“We’re pretty much on the same level with everything,” says Chuck Lesbirel, 31, of himself and his brother, Tylar, 26. “I probably have more love for fresh pastas; he definitely has more love for good steaks and fish. We’re both here cooking every day.” Since opening in June (in the space that for 14 years was Dish), the Lesbirels—co-chefs and co-owners—have been doing big business in the small, bright, understated space. They turn local ingredients into marvels of finesse and flavor. Thought and care come through in every bite, whether in a shaved beet salad with pecans and raisins; sumptuous butternut squash agnolotti with squash seeds, butternut squash purée and sage; or seared Jersey dayboat scallops with maitake mushrooms, frisée, lemon and labne. Familiar desserts such as vanilla-bean panna cotta and chocolate budino arrive at the table lovingly detailed and refined, but frisky as pups. BYO­—EL
13 White Street, ​732-945-6816

Somos

North Arlington

Delayed many months, Somos, the new restaurant from chef Juan Placencia, finally opened in late November, and proved worth the wait. Placencia, born in Peru and raised in North Bergen, made his name at Costanera, his now 8-year-old Peruvian BYO in Montclair. Somos, which means “we are” in Spanish, “celebrates Latin flavors with a global perspective,” he says. “We’re melding those ingredients and techniques with pasta, salads, flatbreads, meatballs and traditional entrées. The surprise happens when they taste these familiar items with a Latin slant, and the conversation begins.” Look for squid-ink spaghetti with piquillo pepper sauce, a flatbread take on a Cuban sandwich using Serrano ham, and a tres leches cake with pineapple and nontraditional coconut-milk sauce. Somos has a liquor license and a creative mixologist, Rachael Robbins. One of her creations is the Have a Cigar: banana purée, rye, cinnamon and fresh citrus. Inhale the aroma, sip the rest.—EL
185 River Road, 201-621-0899

A meal of salads, sides and main dishes from Soul Curry. Photo by Melissa Hom

Soul Curry

Hoboken

Hari Nayak admits he “wanted to run away from Indian food” when he moved from his native South India in 1996 to enroll in the CIA. After earning a degree, he moved to Jersey City and mastered French cooking working for Daniel Boulud in New York. In recent years he’s become a creator of Indian-inflected restaurant concepts around the world and also a recurring judge on Beat Bobby Flay. Soul Curry, which opened in July just two miles from his home in Jersey City, is the 43-year-old’s first restaurant of his own. The food is Indian yet modern, casual, affordable and full of flavor. “Since I come from Southern India,” he says, “I’m using more tropical flavors and lighter ingredients, like coconut milk instead of cream and butter. We’re using pork, beef and fish to show that Indian cooking is not just vegetarian and chicken.” Standouts include bhel, a bright, juicy street salad with puffed and fresh corn, jicama, tomatoes, onions and green chilies in a cumin-chili vinaigrette; and burrata butter chicken, which is tandoori chicken in a smoked tomato makhni sauce topped with Italian burrata. For dessert, the mango and white-chocolate kulfi popsicles are goofy fun, like mango lassi on a stick. BYO­—EL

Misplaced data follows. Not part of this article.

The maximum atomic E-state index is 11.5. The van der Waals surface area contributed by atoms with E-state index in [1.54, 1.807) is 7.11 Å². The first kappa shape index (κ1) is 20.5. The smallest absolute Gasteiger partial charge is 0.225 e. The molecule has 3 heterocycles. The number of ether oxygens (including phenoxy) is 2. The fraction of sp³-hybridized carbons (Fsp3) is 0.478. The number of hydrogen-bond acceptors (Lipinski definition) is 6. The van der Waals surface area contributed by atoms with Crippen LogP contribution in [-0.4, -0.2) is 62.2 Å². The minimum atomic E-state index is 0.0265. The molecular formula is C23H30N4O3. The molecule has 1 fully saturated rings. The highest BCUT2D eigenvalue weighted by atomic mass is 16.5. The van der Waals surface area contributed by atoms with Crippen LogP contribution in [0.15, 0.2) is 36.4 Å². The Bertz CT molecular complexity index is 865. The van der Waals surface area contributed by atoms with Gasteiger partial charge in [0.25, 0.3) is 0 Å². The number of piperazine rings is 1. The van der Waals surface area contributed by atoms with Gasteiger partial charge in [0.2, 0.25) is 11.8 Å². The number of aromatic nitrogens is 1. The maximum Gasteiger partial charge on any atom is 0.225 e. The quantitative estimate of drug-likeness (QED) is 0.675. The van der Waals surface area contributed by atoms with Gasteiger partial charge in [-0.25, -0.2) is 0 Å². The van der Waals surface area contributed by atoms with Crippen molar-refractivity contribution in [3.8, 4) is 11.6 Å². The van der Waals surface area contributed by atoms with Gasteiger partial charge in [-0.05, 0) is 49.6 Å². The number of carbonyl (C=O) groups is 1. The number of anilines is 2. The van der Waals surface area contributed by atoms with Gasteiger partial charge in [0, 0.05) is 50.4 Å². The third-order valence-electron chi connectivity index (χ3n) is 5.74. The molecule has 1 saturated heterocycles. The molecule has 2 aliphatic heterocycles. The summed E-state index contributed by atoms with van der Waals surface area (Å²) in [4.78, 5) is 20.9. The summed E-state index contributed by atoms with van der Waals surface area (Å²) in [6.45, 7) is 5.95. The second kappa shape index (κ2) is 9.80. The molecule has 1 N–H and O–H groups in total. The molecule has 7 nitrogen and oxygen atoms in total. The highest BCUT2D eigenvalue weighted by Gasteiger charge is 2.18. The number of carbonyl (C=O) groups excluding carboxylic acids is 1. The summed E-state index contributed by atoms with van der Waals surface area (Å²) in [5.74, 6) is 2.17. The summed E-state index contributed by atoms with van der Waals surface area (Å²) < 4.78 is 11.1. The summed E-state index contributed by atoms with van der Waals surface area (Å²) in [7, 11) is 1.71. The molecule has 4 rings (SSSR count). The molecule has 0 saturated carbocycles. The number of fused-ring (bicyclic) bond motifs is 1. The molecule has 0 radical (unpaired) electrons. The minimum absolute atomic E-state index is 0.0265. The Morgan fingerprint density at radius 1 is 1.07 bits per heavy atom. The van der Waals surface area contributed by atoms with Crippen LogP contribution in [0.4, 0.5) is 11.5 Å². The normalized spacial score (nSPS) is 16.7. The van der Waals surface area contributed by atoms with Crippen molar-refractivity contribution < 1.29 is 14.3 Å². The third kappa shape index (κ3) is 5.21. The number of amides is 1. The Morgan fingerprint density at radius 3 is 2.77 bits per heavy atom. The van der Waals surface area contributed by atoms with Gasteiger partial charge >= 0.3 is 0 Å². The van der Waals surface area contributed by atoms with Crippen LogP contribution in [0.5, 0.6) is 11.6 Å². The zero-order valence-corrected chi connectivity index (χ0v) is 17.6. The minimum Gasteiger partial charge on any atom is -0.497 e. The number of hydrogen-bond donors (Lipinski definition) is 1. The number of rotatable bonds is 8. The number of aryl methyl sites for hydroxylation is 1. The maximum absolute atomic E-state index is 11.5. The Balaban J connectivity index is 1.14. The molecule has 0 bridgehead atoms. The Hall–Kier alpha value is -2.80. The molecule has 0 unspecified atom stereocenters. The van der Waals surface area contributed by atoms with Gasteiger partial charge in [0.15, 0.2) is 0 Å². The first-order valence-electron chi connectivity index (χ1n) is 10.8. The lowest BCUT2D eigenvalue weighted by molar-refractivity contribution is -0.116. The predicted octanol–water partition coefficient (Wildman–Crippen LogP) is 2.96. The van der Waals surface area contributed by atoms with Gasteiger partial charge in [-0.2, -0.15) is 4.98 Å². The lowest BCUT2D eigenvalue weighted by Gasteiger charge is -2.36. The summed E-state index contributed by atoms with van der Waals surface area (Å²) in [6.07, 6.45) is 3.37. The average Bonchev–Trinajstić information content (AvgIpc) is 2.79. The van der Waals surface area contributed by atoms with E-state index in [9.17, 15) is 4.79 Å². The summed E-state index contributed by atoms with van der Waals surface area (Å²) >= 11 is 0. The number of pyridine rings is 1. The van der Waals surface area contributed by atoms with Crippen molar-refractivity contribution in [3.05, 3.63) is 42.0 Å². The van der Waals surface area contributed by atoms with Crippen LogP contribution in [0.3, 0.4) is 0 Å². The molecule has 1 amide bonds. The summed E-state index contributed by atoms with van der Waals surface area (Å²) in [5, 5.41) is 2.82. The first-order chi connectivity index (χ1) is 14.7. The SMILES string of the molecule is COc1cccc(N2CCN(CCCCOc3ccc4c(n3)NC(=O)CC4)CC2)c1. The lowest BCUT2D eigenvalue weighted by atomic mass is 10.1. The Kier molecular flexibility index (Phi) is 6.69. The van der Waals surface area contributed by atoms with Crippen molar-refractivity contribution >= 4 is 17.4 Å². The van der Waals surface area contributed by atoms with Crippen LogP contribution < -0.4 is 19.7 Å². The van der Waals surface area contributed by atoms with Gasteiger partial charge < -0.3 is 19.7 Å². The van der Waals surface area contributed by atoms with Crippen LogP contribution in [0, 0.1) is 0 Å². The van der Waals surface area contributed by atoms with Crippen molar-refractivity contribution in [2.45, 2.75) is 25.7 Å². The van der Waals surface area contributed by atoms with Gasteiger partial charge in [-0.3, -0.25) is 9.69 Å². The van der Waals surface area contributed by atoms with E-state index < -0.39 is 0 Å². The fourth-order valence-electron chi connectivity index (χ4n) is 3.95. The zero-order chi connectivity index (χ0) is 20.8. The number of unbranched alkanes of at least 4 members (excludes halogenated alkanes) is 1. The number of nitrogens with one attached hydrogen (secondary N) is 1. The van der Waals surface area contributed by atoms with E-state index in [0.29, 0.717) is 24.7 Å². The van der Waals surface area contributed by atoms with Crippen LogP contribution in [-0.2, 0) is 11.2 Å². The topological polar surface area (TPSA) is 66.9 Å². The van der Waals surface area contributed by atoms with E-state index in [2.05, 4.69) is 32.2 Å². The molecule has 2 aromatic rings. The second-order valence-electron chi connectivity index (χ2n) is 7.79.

618 Washington Street, 201-683-9431

Taste of Szechuan

Cherry Hill

PinJun Yue and WuDan Dan emigrated to the U.S. from China nearly five years ago. The couple worked at restaurants in Connecticut and Pennsylvania before landing jobs at Han Dynasty in Cherry Hill. In March, they finally opened a place of their own. Yue, who learned to cook Szechuan in Chengdu as a teenager, is masterful. His Chengdu wontons, served in a spicy garlic sauce, are plump and juicy; the pork-filled seven-flavor wontons, tossed in sesame-peanut sauce, are delicate and satisfying. Toothpick-skewered lamb is at once crisp and tender, fragrant with cumin and fierce with dry chilies. Those chilies and chili oil are key ingredients in most dishes and are used liberally. Delicate palates will find solace in the juicy tea-smoked duck, which comes with a house-made hoisin sauce so unusually good you will want to ask for a little container of it to take home. BYO­—SV
2091 Marlton Pike East; 856-888-1370

White Birch

Flanders

Vegan chocolate cake at White Birch. Photo by John Bessler

When he opened Slamwich Scratch Kitchen in Madison with George Braun in 2015, chef Sam Freund hid his years of high-end restaurant experience behind a menu of irresistible hipster sandwiches. Now at White Birch—the name is a tribute to his father—Freund unleashes all his technique and talent to create New American food as refined and beautiful as it is sensuous. The space is gracious and soothing, the service animated and responsive, and the desserts—take a bow, pastry chef, Melissa Smith—unabashedly gratifying. BYO—EL
380 Route 206 South, 908-955-0443